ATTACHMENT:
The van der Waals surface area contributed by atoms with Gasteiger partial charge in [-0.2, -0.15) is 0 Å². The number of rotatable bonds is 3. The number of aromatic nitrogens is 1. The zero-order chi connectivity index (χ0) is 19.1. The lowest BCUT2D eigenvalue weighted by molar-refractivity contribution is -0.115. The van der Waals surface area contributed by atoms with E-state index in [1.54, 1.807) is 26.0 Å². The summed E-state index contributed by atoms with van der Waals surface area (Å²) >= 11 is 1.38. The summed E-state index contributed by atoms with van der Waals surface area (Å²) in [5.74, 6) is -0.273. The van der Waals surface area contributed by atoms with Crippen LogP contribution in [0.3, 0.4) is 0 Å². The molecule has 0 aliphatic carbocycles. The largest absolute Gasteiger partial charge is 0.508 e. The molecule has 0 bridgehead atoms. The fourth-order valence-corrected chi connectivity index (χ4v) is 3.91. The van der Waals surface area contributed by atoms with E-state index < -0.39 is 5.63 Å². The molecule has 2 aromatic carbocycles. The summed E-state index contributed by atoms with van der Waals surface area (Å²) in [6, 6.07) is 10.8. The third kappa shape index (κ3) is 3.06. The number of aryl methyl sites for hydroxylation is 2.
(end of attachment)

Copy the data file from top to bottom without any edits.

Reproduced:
The van der Waals surface area contributed by atoms with Gasteiger partial charge in [-0.2, -0.15) is 0 Å². The number of rotatable bonds is 3. The number of aromatic nitrogens is 1. The zero-order chi connectivity index (χ0) is 19.1. The lowest BCUT2D eigenvalue weighted by molar-refractivity contribution is -0.115. The van der Waals surface area contributed by atoms with E-state index in [1.54, 1.807) is 26.0 Å². The summed E-state index contributed by atoms with van der Waals surface area (Å²) >= 11 is 1.38. The summed E-state index contributed by atoms with van der Waals surface area (Å²) in [5.74, 6) is -0.273. The van der Waals surface area contributed by atoms with Crippen LogP contribution in [0.3, 0.4) is 0 Å². The molecule has 0 aliphatic carbocycles. The largest absolute Gasteiger partial charge is 0.508 e. The molecule has 0 bridgehead atoms. The fourth-order valence-corrected chi connectivity index (χ4v) is 3.91. The van der Waals surface area contributed by atoms with E-state index < -0.39 is 5.63 Å². The molecule has 2 aromatic carbocycles. The summed E-state index contributed by atoms with van der Waals surface area (Å²) in [6, 6.07) is 10.8. The third kappa shape index (κ3) is 3.06. The number of aryl methyl sites for hydroxylation is 2.